You could try reversing your synonym: use co => company instead of company => co, so that a query such as compayn~1 will match even if "compayn" is not analyzed. But that's not a satisfying solution, of course, since other example requiring analysis still won't work, such as Company~1.

Below are alternative solutions.

Solution 1: "match" query with fuzziness

This article describes a way to perform fuzzy searches, and in particular explains the difference between several types of fuzzy queries.

Unfortunately it seems that fuzzy queries in "simple query string" queries are translated in the type of query that does not perform analysis.

However, depending on your requirements, the "match" query may be enough. In order to access all the settings provided by Elasticsearch, you will have to fall back to native query building:

    QueryDescriptor query = ElasticsearchQueries.fromJson(
            "{ 'query': {"
                + "'match' : {"
                    + "'vendorNames.vendorName': {"
                        // Not that using a proper JSON framework would be better here, to avoid problems with quotes in the terms
                        + "'query': '" + userProvidedTerms + "',"
                        + "'operator': 'and',"
                        + "'fuzziness': 'AUTO'"
                    + "}"
                + "}"
            + " } }"
    );
    List<?> result = session.createFullTextQuery( query ).list();

See this page for details about what "AUTO" means in the above example.

Note that until Hibernate Search 6 is released, you can't mix native queries like shown above with the Hibernate Search DSL. Either you use the DSL, or native queries, but not both in the same query.

Solution 2: ngrams

In my opinion, your best bet when the queries originate from your users, and those users are not Lucene experts, is to avoid parsing the queries altogether. Query parsing involves (at least in part) text analysis, and text analysis is best left to Lucene/Elasticsearch.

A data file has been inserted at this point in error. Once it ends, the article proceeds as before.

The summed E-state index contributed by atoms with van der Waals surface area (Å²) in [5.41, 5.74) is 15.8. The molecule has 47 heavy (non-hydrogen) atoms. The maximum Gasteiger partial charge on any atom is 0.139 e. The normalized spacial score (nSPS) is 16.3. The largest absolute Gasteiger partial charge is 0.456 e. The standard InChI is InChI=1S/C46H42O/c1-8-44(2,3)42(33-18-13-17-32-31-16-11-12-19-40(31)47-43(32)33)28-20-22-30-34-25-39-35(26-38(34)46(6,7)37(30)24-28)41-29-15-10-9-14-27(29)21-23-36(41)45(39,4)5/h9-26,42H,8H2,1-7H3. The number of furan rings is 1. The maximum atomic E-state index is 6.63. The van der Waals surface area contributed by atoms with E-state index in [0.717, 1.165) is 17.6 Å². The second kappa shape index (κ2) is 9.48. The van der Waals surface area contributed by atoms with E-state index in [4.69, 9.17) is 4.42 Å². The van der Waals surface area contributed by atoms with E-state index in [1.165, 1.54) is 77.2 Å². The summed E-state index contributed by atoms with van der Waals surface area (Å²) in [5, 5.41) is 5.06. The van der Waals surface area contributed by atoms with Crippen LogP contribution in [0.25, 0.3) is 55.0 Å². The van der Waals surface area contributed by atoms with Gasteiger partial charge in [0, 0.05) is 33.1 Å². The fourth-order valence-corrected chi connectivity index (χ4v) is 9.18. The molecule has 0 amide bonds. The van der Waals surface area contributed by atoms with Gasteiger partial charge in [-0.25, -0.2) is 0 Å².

Then all you can do is configure the analyzers.

One way to add "fuzziness" with these tools would be to use an NGram filter. With min_gram = 3 and max_gram = 3, for example:

  • An indexed string such as "company" would be indexed as ["com", "omp", "mpa", "pan", "any"]
  • A query such as "compayn", once analyzed, would be translated to (essentially com OR omp OR mpa OR pay OR ayn
  • Such a query would potentially match a lot of documents, but when sorting by score, the document for "Great Spaulding Company" would come up to the top, because it matches almost all of the ngrams.

I used parameter values min_gram = 3 and max_gram = 3 for the example, but in a real world application something like min_gram = 3 and max_gram = 5 would work better, since the added, longer ngrams would give a better score to search terms that match a longer part of the indexed terms.

Of course if you can't sort by score, of if you can't accept too many trailing partial matches in the results, then this solution won't work for you.

  • Thanks Yoann, you've given a lot of good information here. In our situation, we're migrating existing code with very particular exact and probable matching rules. We have 4500 unit tests and a good number of these test 'Exact' and 'Probable' matching rules on names, addresses, phoneNumbers etc. in various combinations. The way I solved it (without changing the existing rules we have) was to upgrade to Hibernate ORM 5.3.3 and Hibernate-Search 5.10 so I could use the Elasticsearch RestClient to issue an _analyze call directly to ES and then use the returned tokens to build my queries with. – Rick Gagne Aug 2 '18 at 11:52
  • I know this probably isn't ideal b/c in the big picture, ES ends up analyzing 1 additional time per Query that I build, but it allows me to know, before I build the Query, whether an input string might analyze down to nothing or not. For instance, a vendorName of 'Company' gets completely removed after analyzing, so I don't even want to include it in my Query. It also lets ES determine the tokens instead of me trying to parse the string and manually add fuzziness to each one. I still add fuzziness but can now use the proper HibernateSearch .keyword().fuzzy() syntax. – Rick Gagne Aug 2 '18 at 12:01